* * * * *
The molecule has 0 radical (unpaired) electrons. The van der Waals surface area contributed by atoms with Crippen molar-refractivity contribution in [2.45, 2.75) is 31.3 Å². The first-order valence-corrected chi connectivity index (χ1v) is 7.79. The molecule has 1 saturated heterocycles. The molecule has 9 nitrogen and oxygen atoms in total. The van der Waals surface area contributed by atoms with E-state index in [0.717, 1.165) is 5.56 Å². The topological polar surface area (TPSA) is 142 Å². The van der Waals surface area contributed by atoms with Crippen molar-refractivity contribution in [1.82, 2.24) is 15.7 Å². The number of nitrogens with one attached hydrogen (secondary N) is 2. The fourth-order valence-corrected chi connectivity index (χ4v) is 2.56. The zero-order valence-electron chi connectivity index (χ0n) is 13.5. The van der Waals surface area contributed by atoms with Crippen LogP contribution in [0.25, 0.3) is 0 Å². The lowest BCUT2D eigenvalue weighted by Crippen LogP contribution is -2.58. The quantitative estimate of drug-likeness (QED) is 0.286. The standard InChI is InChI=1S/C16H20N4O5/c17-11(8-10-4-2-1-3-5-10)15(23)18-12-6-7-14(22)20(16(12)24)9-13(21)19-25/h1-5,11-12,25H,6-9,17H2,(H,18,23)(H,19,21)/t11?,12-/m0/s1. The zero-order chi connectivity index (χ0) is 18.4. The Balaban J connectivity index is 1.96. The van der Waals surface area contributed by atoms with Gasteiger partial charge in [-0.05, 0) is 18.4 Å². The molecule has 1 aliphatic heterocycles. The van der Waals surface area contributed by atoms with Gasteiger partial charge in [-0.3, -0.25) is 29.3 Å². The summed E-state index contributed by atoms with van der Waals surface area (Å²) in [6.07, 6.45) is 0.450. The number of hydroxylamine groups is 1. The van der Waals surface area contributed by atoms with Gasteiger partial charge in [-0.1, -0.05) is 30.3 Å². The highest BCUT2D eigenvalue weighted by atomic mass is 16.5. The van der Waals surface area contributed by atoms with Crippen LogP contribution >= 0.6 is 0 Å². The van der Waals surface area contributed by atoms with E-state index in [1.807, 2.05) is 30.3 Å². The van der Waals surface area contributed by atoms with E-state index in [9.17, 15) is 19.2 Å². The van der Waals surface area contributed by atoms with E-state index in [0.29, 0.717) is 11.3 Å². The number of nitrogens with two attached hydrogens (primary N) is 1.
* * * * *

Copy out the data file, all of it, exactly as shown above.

The molecule has 0 radical (unpaired) electrons. The van der Waals surface area contributed by atoms with Crippen molar-refractivity contribution in [2.45, 2.75) is 31.3 Å². The first-order valence-corrected chi connectivity index (χ1v) is 7.79. The molecule has 1 saturated heterocycles. The molecule has 9 nitrogen and oxygen atoms in total. The van der Waals surface area contributed by atoms with E-state index in [0.717, 1.165) is 5.56 Å². The topological polar surface area (TPSA) is 142 Å². The van der Waals surface area contributed by atoms with Crippen molar-refractivity contribution in [1.82, 2.24) is 15.7 Å². The number of nitrogens with one attached hydrogen (secondary N) is 2. The fourth-order valence-corrected chi connectivity index (χ4v) is 2.56. The zero-order valence-electron chi connectivity index (χ0n) is 13.5. The van der Waals surface area contributed by atoms with Crippen LogP contribution in [0.25, 0.3) is 0 Å². The lowest BCUT2D eigenvalue weighted by Crippen LogP contribution is -2.58. The quantitative estimate of drug-likeness (QED) is 0.286. The standard InChI is InChI=1S/C16H20N4O5/c17-11(8-10-4-2-1-3-5-10)15(23)18-12-6-7-14(22)20(16(12)24)9-13(21)19-25/h1-5,11-12,25H,6-9,17H2,(H,18,23)(H,19,21)/t11?,12-/m0/s1. The zero-order chi connectivity index (χ0) is 18.4. The Balaban J connectivity index is 1.96. The van der Waals surface area contributed by atoms with Gasteiger partial charge in [-0.05, 0) is 18.4 Å². The molecule has 1 aliphatic heterocycles. The van der Waals surface area contributed by atoms with Gasteiger partial charge in [-0.3, -0.25) is 29.3 Å². The summed E-state index contributed by atoms with van der Waals surface area (Å²) in [6.07, 6.45) is 0.450. The number of hydroxylamine groups is 1. The van der Waals surface area contributed by atoms with Gasteiger partial charge in [-0.1, -0.05) is 30.3 Å². The highest BCUT2D eigenvalue weighted by atomic mass is 16.5. The van der Waals surface area contributed by atoms with Crippen LogP contribution >= 0.6 is 0 Å². The van der Waals surface area contributed by atoms with E-state index in [1.807, 2.05) is 30.3 Å². The van der Waals surface area contributed by atoms with E-state index in [9.17, 15) is 19.2 Å². The van der Waals surface area contributed by atoms with E-state index in [0.29, 0.717) is 11.3 Å². The number of nitrogens with two attached hydrogens (primary N) is 1.